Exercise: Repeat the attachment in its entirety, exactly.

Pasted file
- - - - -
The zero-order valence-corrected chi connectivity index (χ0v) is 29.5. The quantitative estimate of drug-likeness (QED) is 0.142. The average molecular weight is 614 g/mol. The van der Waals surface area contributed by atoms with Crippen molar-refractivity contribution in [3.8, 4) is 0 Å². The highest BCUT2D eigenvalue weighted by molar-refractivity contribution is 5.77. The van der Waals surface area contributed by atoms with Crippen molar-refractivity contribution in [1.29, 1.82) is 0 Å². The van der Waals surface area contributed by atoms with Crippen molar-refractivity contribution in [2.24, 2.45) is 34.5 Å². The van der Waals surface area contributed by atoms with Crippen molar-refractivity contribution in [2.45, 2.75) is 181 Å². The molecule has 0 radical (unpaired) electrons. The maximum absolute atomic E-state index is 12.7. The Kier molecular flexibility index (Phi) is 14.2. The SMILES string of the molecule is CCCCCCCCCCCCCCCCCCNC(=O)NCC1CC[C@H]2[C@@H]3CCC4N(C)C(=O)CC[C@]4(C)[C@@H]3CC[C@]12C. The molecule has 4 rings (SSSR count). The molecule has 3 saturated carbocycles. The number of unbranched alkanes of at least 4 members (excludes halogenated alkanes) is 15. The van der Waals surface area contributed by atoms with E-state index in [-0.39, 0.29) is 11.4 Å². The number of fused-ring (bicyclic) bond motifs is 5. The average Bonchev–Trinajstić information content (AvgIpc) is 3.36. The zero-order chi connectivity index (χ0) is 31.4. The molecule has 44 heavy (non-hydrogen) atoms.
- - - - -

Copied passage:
The zero-order valence-corrected chi connectivity index (χ0v) is 29.5. The quantitative estimate of drug-likeness (QED) is 0.142. The average molecular weight is 614 g/mol. The van der Waals surface area contributed by atoms with Crippen molar-refractivity contribution in [3.8, 4) is 0 Å². The highest BCUT2D eigenvalue weighted by molar-refractivity contribution is 5.77. The van der Waals surface area contributed by atoms with Crippen molar-refractivity contribution in [1.29, 1.82) is 0 Å². The van der Waals surface area contributed by atoms with Crippen molar-refractivity contribution in [2.24, 2.45) is 34.5 Å². The van der Waals surface area contributed by atoms with Crippen molar-refractivity contribution in [2.45, 2.75) is 181 Å². The molecule has 0 radical (unpaired) electrons. The maximum absolute atomic E-state index is 12.7. The Kier molecular flexibility index (Phi) is 14.2. The SMILES string of the molecule is CCCCCCCCCCCCCCCCCCNC(=O)NCC1CC[C@H]2[C@@H]3CCC4N(C)C(=O)CC[C@]4(C)[C@@H]3CC[C@]12C. The molecule has 4 rings (SSSR count). The molecule has 3 saturated carbocycles. The number of unbranched alkanes of at least 4 members (excludes halogenated alkanes) is 15. The van der Waals surface area contributed by atoms with E-state index in [-0.39, 0.29) is 11.4 Å². The number of fused-ring (bicyclic) bond motifs is 5. The average Bonchev–Trinajstić information content (AvgIpc) is 3.36. The zero-order chi connectivity index (χ0) is 31.4. The molecule has 44 heavy (non-hydrogen) atoms.